Google And Twitter Tell Appeals Court That 'Hot News' Doctrine Is Obsolete

from the and-don't-repeat-that-without-paying-up dept

It looks like Google and Twitter have decided to weigh in on the closely watched lawsuit between TheFlyOnTheWall.com and Barclays, which has helped bring back the hot news doctrine, which creates an monopoly right on news reporting. This is quite worrisome for a whole variety of reasons, and as the appeals court considers the case, Google and Twitter have filed an amicus brief worrying about the implications of allowing the hot news doctrine to stand:
"News reporting always has been a complex ecosystem, where what is 'news' is often driven by certain influential news organizations, with others republishing or broadcasting those facts -- all to the benefit of the public," the companies said in the filing.

Google and Twitter argued that upholding the district court's decision would give those who obtained the news first strong incentives to block others from obtaining the same information.
Hoping to show how silly the concept is, they argue:
"How, for example, would a court pick a time period during which facts about the recent Times Square bombing attempt would be non-reportable by others?"
While I do worry about courts when it comes to copyright cases, the "hot news" doctrine is so far out there that I'll be surprised if the courts don't put it to rest for good. It's difficult to see how anyone can defend the hot news doctrine, and I'm hopeful that the courts will recognize that it has no place in the law.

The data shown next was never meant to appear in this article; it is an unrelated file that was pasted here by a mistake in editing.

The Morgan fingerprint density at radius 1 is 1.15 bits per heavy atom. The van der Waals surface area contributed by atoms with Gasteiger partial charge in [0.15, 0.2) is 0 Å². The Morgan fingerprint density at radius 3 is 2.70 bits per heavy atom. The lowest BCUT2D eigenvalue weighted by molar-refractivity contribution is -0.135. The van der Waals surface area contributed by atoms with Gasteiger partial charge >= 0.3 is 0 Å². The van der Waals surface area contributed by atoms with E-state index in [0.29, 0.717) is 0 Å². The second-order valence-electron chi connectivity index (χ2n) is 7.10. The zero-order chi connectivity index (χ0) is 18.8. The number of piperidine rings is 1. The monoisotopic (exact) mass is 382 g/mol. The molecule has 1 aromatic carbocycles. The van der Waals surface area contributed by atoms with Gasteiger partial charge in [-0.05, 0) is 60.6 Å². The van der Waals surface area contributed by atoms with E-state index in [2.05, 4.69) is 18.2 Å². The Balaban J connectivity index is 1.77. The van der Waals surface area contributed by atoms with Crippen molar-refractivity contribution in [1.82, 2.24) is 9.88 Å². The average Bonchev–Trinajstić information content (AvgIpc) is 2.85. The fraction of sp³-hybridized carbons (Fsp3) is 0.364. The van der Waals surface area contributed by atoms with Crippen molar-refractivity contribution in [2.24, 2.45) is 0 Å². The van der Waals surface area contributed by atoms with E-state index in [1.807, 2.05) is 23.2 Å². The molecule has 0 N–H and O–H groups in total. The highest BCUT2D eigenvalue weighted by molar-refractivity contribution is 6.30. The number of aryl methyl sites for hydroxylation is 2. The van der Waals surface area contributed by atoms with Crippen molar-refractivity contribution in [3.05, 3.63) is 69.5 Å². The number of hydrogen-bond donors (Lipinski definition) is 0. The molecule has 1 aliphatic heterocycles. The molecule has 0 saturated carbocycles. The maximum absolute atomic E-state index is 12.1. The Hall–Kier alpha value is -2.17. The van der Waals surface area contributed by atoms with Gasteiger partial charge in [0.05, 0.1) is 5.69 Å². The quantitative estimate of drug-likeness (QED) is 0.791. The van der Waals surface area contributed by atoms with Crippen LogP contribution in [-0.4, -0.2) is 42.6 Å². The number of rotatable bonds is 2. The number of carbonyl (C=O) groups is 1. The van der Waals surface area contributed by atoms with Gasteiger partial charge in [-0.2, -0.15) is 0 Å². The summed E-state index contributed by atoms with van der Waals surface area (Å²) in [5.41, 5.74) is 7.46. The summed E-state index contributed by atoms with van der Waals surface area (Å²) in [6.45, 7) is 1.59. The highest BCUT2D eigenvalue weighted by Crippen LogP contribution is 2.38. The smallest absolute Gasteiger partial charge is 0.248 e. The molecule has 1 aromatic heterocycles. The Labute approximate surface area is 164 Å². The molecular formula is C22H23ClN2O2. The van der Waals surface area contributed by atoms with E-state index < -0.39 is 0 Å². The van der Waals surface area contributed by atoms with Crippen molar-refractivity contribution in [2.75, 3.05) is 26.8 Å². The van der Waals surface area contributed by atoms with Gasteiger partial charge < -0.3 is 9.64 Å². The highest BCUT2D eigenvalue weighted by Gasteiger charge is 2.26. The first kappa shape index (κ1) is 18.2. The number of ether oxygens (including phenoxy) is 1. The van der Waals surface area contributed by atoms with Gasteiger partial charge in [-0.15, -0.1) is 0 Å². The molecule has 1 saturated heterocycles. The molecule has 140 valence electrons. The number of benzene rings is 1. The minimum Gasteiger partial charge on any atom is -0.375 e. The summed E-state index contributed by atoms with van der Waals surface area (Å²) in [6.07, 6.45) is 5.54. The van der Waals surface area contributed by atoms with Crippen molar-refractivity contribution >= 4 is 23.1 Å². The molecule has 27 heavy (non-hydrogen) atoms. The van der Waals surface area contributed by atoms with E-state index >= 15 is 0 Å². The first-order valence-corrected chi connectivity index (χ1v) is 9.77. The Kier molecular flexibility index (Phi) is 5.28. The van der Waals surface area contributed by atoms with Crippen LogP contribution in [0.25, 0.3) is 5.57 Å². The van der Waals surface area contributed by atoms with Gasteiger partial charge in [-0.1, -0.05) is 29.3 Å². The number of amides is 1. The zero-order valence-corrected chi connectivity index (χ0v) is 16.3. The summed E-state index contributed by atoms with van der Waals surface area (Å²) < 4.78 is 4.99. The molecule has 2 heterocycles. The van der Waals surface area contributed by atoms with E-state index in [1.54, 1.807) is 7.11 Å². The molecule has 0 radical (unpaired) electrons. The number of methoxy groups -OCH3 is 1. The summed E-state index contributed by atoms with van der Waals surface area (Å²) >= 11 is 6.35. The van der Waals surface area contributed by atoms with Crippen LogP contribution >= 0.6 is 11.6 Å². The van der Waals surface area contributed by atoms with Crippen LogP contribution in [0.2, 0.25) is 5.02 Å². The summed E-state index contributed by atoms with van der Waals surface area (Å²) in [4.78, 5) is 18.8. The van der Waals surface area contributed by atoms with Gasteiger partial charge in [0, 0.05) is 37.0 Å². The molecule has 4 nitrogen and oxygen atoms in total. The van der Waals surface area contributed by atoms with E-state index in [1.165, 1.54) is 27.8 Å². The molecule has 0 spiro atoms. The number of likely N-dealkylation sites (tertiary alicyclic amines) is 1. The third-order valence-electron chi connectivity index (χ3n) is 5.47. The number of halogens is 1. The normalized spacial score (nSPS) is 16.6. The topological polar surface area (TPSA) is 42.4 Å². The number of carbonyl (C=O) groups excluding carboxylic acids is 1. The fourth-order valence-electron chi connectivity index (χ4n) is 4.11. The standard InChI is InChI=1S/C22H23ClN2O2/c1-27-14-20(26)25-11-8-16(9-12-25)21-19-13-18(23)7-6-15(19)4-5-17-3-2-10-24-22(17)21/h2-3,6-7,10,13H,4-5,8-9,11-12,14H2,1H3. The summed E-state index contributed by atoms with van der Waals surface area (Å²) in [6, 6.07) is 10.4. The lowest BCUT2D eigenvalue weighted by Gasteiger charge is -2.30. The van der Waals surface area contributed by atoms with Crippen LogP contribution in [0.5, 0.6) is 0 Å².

Filed Under: copyright, facts, first amendment, hot news, reporting
Companies: barclays, google, theflyonthewall.com, twitter


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  1. identicon
    Anonymous Coward, 22 Jun 2010 @ 7:32am

    Re:

    so... if i missed a baseball game and somebody who was there told me the score... i suppose i should be required to wait before i'm able to tell anybody else the score. you're reasoning makes perfect sense. screw freedom of speech. and don't say that isn't news. cause then that implies 'news' has some sort of definition. and if it does have boundaries, who decides what is considered news? who decides who is considered a reporter? probably big news conglomerates who have been known to repeatedly break this 'hot news' doctrine with regards to bloggers.

    so yes, google wants to make sure that a stupid rule isn't put in place that will have a huge detrimental effect on the internet.

    its a douche move to assume there should be any limitations on freedom of speech, especially with respect to reporting extremely important news that could, in extreme circumstances, go so far as being life or death.

    douche move, poster.

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